More interesting information (and a related blog post from some time ago):
Numerous studies have attempted to measure the prevalence of autism and asthma in the population. Both asthma and autism have had a similar apparent rise in the number of cases since approximately 1980, over the past 30 years, and in both disorders these have been repeatedly referred to as ‘‘epidemics”. In autism, this apparent rise in cases is highly controversial and may be whole or in part due to increased disease awareness and/or expansion and reclassification of diagnostic criteria.
The following discussion is not intended to judge the validity of disease prevalence studies in asthma or autism; it is simply to point out interesting minor anomalies in those curves. In disease prevalence curves of both autism and asthma in the US, the sharp rise in cases began in approximately 1980. In the period from 1980 to 1990 there were two slight downturns in the slope of the curves, after 1982 and after 1986. Both curves continue markedly upward after 1988 into the 1990s. In addition, there are similar slight downturns in slopes of the curves at the same times from independent and geographically disparate studies in both asthma and autism including; asthma hospitalizations, autism cases in Minnesota, autism in north east London, and autism in an urban area in Sweden.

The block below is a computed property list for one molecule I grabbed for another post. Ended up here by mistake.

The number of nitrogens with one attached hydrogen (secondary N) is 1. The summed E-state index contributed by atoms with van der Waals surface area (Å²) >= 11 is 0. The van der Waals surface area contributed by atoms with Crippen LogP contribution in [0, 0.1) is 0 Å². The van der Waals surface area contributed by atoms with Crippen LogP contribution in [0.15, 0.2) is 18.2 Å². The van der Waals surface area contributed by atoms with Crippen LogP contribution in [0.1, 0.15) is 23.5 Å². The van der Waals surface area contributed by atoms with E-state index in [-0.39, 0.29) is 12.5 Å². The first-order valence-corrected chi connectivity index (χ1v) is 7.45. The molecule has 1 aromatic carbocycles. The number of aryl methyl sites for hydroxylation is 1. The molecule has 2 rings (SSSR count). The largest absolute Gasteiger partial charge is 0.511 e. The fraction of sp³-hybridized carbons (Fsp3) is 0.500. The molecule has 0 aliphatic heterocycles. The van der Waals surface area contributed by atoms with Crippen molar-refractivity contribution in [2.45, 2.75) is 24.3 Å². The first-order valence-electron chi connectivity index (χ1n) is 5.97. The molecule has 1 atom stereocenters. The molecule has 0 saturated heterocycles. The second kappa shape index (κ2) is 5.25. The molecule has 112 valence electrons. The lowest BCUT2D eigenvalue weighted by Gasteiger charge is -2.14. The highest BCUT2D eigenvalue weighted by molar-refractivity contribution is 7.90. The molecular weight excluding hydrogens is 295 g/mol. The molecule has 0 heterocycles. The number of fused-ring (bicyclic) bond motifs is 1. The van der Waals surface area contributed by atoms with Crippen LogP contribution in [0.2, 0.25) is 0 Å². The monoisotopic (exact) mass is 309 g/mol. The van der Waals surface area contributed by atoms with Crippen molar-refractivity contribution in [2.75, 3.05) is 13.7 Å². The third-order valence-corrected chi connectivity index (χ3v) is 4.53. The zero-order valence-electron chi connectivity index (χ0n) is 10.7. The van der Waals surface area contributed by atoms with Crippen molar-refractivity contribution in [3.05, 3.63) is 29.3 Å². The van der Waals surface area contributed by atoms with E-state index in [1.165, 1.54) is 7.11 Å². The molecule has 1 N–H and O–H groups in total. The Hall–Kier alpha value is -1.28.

Four significant events related to acetaminophen use occurred between 1980 and 1990. The first was the CDC caution in 1980 concerning the relationship of aspirin to the risk of Reyes Syndrome which was followed by a public and professional warning by the United States Surgeon General regarding a possible Reyes Syndrome–aspirin association. These cautions against the use of aspirin as a fever reducer in children were largely responsible for the replacement of aspirin by acetaminophen as a pediatric antipyretic. In 1982 and again in 1986 there were product tampering cases where acetaminophen tablets were laced with cyanide resulting in eight deaths. Acetaminophen sales collapsed after each tampering event, but recovered in less than a year in each case. These dates roughly correspond to the slight downturns in asthma and autism cases.